Genocide has come to mean, acts committed with the intent to destroy, in whole or in part, a national, ethnical, racial, or religious group as such; by killing members of the group […] imposing measures intended to prevent births within the group […]

Like many Black leaders today, Gregory pointed to a host of ills facing the Black community including police brutality, segregation, the KKK, poverty, and war. But of genocidal measures to “prevent births” within a group, Gregory wrote in Ebony:

There is ample evidence that government programs designed for poor black folks emphasize birth control and abortion availability, both measures obviously designed to limit black population.

In November of 1971, following the birth of Gregory’s ninth child, Jet Magazine pointed again to the civil rights leaders opposition to planned parenthood groups:

Dick Gregory opposed planned parenthood. Jet Magazine November 1971

At the time, Gregory’s colleague Jesse Jackson shared his views and decried abortion.

In 1971, during public hearings of the Commission on Population Growth and the American Future, the Rev. Jesse Jackson warned that, “Birth Control as a National policy will simply marshal sophisticated methods to remove ( and control when not remove) the weak, the poor – quite likely the black and other minorities whose relative increase in population threatens the white caste in this nation. Contraceptives, will become a form of drug warfare against the helpless in this nation[…]”

(Source: Statements at public hearings of the Commission on Population Growth and the American Future as quoted in: Genocide? Birth Control and the Black American by Robert G. Weisbord, Greenwoor Press, 1972; P. 165)

In 1973, Jesse Jackson stated, “Abortion is genocide,in a Jet Magazine interview.

In that Jet Magazine, Mar 22, 1973, article Jackson added:

“Anything growing is living…If you got the thrill to set the baby in motion and you don’t have the will to protect it, you’re dishonest…You try to avoid reproducing sickness. You try to avoid reproducing deformities. But you don’t try to stop reproducing and procreating human life at its best. For who knows the cure for cancer won’t come out of some mind of some Black child?”

In 1975, at an event sponsored by the National Youth Pro-Life Coalition, Gregory joined Jackson in speaking against abortion.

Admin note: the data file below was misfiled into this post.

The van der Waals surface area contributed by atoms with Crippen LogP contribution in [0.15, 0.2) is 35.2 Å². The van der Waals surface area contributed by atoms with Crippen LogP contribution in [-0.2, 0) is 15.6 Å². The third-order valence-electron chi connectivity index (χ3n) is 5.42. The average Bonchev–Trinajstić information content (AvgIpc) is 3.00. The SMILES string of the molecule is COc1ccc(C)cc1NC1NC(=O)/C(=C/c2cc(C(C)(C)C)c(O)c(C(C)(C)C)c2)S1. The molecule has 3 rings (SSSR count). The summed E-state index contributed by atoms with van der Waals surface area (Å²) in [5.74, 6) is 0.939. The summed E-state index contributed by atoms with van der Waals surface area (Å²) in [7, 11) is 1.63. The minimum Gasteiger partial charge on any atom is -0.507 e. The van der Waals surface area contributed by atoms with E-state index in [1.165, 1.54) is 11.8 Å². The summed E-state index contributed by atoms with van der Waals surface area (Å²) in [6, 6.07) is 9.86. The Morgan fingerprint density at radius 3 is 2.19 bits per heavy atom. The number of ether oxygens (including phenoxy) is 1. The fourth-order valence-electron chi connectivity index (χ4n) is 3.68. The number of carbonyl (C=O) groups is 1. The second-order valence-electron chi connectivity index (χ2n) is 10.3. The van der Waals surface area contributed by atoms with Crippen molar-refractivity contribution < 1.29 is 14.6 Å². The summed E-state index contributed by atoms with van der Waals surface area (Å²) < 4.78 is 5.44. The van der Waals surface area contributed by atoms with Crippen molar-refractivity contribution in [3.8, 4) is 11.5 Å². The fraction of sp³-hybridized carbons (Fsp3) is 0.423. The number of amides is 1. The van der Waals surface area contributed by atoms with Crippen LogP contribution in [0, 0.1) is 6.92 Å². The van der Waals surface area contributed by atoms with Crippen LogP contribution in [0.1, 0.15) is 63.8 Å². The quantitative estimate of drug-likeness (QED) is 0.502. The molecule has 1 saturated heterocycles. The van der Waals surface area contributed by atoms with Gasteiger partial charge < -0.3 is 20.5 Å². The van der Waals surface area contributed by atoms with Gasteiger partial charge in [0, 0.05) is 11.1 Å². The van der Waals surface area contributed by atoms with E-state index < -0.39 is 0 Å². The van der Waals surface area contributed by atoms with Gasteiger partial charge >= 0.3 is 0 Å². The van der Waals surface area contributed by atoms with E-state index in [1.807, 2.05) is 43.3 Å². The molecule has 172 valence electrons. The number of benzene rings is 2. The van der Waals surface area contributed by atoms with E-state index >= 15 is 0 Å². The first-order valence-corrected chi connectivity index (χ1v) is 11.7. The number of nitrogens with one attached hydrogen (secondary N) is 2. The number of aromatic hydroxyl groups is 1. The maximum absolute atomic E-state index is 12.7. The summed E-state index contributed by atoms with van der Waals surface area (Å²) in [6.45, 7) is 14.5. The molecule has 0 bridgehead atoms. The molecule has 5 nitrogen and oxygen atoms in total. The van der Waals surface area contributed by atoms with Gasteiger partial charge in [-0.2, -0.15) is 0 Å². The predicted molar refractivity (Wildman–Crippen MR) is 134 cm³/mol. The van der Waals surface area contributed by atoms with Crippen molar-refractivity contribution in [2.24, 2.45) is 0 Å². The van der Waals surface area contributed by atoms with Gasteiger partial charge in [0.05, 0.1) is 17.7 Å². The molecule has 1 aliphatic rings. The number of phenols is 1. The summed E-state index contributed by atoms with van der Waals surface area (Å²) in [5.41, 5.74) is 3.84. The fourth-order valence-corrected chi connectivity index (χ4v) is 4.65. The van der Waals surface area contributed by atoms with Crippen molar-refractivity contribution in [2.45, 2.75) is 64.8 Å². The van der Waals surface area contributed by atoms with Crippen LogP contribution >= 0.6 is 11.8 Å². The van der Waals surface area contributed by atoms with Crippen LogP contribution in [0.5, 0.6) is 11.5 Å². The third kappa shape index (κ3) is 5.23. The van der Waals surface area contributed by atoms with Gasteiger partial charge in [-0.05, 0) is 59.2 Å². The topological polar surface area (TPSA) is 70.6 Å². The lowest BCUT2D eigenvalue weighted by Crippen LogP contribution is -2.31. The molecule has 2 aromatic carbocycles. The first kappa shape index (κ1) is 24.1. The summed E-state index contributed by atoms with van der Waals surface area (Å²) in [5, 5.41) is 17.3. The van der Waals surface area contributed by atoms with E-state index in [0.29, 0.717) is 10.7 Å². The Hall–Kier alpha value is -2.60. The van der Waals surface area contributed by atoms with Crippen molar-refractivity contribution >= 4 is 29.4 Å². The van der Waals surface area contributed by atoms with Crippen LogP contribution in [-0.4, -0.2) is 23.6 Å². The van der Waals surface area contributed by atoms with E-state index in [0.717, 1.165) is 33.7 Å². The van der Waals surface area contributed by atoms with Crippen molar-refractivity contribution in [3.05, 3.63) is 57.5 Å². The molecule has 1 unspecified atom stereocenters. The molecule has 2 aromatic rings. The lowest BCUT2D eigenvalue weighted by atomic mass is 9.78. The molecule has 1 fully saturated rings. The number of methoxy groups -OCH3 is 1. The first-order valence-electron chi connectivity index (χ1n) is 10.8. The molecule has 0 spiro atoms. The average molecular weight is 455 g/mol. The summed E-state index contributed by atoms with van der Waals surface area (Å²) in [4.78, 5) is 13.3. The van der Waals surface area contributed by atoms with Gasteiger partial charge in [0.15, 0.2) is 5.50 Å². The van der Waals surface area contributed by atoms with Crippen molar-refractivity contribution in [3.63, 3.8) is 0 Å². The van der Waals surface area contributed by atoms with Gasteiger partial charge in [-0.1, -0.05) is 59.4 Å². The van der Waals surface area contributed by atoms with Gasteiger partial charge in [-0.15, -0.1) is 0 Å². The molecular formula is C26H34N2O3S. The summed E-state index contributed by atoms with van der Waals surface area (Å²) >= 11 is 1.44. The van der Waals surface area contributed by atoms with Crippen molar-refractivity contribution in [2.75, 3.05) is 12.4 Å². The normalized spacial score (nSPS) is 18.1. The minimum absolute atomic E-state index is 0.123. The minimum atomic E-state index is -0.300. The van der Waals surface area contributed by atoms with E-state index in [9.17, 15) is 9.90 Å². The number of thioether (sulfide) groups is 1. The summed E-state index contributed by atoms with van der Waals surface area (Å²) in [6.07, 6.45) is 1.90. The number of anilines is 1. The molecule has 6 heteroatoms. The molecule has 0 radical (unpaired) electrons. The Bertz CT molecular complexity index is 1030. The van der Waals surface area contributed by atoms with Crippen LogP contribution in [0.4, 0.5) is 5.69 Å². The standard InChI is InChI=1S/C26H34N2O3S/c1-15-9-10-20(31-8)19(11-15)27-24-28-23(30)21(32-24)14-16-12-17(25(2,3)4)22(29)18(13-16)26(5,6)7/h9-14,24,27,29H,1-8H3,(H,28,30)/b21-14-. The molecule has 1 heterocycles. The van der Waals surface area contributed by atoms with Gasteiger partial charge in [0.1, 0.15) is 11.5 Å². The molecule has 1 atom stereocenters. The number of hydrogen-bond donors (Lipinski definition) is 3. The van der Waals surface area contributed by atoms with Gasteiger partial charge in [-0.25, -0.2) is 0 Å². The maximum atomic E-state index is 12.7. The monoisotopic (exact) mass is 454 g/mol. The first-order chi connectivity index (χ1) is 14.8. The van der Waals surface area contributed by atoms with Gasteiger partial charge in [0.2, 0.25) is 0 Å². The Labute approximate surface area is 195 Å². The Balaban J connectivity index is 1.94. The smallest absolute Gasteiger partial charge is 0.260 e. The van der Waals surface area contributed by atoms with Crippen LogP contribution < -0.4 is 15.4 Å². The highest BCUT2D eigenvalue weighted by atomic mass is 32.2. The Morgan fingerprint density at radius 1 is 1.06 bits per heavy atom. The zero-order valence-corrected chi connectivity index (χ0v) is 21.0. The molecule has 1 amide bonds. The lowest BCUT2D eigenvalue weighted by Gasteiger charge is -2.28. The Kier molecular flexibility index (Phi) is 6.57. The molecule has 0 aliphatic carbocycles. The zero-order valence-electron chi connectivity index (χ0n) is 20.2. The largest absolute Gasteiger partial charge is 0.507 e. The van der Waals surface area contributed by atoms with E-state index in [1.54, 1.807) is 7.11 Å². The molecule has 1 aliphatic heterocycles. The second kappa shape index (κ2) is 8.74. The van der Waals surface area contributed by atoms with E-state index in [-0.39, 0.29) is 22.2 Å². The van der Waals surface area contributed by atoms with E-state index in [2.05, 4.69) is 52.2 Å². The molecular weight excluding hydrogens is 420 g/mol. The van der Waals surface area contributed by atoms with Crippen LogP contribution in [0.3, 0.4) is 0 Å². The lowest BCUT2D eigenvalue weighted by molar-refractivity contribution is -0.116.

The Winnipeg Free Press described the group as, “a non-sectarian, non-partisan group working for ‘positive alternatives’ to abortion, war, capital punishment, euthanasia, compulsory sterilization and ‘other forms of violence.’”

Jesse Jackson Dick Gregory oppose abortion Winnipeg Free Press 1975

In 1975, at an event sponsored by the National Youth Pro-Life Coalition, Gregory joined Jackson in speaking against abortion.

The Winnipeg Free Press described the group as, “a non-sectarian, non-partisan group working for ‘positive alternatives’ to abortion, war, capital punishment, euthanasia, compulsory sterilization and ‘other forms of violence.’”

According to the media outlet, the Black activists told the group that, “that the nation’s pro-abortion mentality undermines the value and dignity of every human life and that ‘killing babies’ is symptomatic of a civilization
and culture which operates without sacred absolutes.”

Upon news of Gregory’s death, CNN described his first-hand experience with injustice:

In a 1963 protest in which Gregory participated in Birmingham, Alabama, he was arrested and beaten by the police for championing the right of blacks to vote. After that incident, Gregory wrote, ‘It was just body pain, though. The Negro has a callus growing on his soul, and it’s getting harder and harder to hurt him there.’

Like a majority of dishonest media which support abortion, CNN failed to mention Gregory’s opposition to the horrific taking of human life in the womb.

But, stats do not lie, and sadly, reported abortion numbers in the Black and minority communities ring of a certain confirmation about the concerns Gregory and Jackson had.

As a result, the numbers of abortions performed on minorities and specifically Black women remain disproportionately high. As Live Action News has previously documented, in 2011, the CDC revealed that almost 56% of all abortions reported for race were committed on minority women.

 

The CDC’s 2012 report (dated November 27, 2015) reveals that 55% of abortions reported for race/ethnicity were performed on Black or Hispanic women.